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Designing Society for Posterity
Charlie Stross   Nov 12, 2009   Charlie's diary  

How do you design a society for the really long term? There are a couple of levels to consider: notably, decision-making and economics. And it doesn’t look as if we’ve got any good solutions to either.

Generation starships: they’re not fast. If you can crank yourself up to 1% of light-speed, alpha centauri is more than four and a half centuries away at cruising speed. To put it in perspective, that’s the same span of time that separates us from the Conquistadores and the Reformation; it’s twice the lifespan of the United States of America.

We humans are really bad at designing institutions that outlast the life expectancy of a single human being. The average democratically elected administration lasts 3-8 years; public corporations last 30 years; the Leninist project lasted 70 years (and went off the rails after a decade). The Catholic Church, the Japanese monarchy, and a few other institutions have lasted more than a millennium, but they’re all almost unrecognizably different.

Consumer capitalism along our current model simply won’t work as a way of running a long-duration generation ship (the failure modes are lethal and non-recoverable). Communism (or rather, Leninism) has a slightly better prospect, but is still a long way from optimal. Monarchism is just a pretty word for “hereditary dictatorship supported by military caste”. What are the alternatives? And what do we need to consider when designing a society that can survive for a 500-1000 year voyage in a bottle without exploding? (I’m assuming, for the sake of argument, that suspended animation or life extension technologies don’t change the picture out of all recognition; after all, even if you can expect to be alive in a thousand year’s time when you reach Barnard’s Star, you’re not going to get on the ship in the first place if the living conditions are intolerable.)

Designing a space habitat/generation ship with the implicit parameter that the crew are expected to work 40-60 hours a week is a really bad idea; efficiency is the enemy of redundancy, and multiple redundancy (in life support and propulsion) is absolutely vital to any such project (because it provides resiliency that is essential to have any hope of recovering from a disaster). What if the population crashes? If you’ve designed your ship to require a 40-hour work week by 1000 maintenance crew and you’re down to 250 crew, you’re going to die. A 10-hour work week, in contrast, gives them a fighting chance of survival in event of a major die-off.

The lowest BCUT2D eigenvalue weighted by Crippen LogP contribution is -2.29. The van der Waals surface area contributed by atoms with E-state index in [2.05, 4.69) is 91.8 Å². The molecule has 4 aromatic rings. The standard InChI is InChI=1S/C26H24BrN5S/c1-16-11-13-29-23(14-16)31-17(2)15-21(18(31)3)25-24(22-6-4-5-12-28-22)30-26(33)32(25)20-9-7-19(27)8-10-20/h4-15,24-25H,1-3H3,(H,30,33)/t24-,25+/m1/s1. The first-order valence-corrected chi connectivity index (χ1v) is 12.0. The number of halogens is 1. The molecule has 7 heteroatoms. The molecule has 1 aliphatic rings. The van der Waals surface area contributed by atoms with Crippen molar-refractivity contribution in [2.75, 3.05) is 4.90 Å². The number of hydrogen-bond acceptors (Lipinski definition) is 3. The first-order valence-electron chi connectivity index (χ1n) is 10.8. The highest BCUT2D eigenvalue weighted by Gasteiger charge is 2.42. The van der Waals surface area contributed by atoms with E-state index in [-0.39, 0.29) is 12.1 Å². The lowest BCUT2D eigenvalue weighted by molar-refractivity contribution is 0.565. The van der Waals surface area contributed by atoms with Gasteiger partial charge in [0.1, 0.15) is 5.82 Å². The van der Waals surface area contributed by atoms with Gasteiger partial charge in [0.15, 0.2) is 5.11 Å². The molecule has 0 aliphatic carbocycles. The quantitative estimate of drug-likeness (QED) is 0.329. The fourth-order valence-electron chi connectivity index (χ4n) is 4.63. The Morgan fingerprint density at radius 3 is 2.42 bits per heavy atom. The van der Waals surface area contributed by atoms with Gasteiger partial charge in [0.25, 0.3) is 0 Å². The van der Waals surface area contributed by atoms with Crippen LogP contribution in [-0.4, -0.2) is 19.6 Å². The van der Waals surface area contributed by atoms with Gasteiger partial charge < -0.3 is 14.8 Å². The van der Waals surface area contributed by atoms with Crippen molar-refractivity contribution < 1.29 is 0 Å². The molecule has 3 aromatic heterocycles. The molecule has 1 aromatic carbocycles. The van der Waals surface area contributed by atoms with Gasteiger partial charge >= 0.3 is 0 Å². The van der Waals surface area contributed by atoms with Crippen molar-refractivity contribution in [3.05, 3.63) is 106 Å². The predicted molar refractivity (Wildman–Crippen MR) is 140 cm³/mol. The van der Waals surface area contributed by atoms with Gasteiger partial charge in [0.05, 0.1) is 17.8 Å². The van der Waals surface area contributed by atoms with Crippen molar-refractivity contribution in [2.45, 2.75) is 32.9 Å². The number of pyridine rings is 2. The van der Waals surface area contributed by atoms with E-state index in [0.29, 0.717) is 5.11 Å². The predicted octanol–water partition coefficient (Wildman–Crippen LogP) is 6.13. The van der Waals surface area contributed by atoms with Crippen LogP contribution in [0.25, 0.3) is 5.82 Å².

A sensibly designed long-duration hab would require the crew to do just enough work to maintain the necessary skill set (you don’t want them to go rusty), but leave lots of time available for education, recreation, and socialisation. You can’t build a stable hab culture on material acquisition because it has to function in a resource-bounded environment (although soft goods/intellectual property is another matter, if you want to provide an escape valve for acquisitive urges, or a “training wheels” environment for the market-mediated culture that you might need to revive after arriving in another solar system).

I’ve been (inconclusively) batting around some ideas with Karl Schroeder — how do you design a society for the really long term? There are a couple of levels to consider: notably, decision-making and economics. And it doesn’t look as if we’ve got any good solutions to either.

Administration first: Democracy is prone to mutation into some other form (kakistocracy, oligarchy, populist dictatorship). Monarchy has a single point of failure and historically only worked when there was a draconian enforcement regime backed up by Malthusian pressure (whenever the lid came off — e.g. with the opening of a new frontier for emigration — the oppressed tended to vote with their feet: aboard a generation ship, their only option would be to vote with the knife). We were somewhat intrigued by the idea of a society with multiple designed-in local attractors, so that over time it can oscillate between different modes of governance (but returning eventually to previous patterns); but nobody’s tried it yet.

Another issue to consider is the need for designed-in escape valves. The social pressure on a generation ship is going to be fierce; but if there’s a designed-in expectation that, say, 20-50% of the inhabitants at any given time will be preoccupied by non-functional distractions such as the arts or sports, that might go some way to defusing social stresses. Arts and sports can act as vectors for social competition and status-seeking, while being channeled easily in directions that don’t consume excessive physical resources.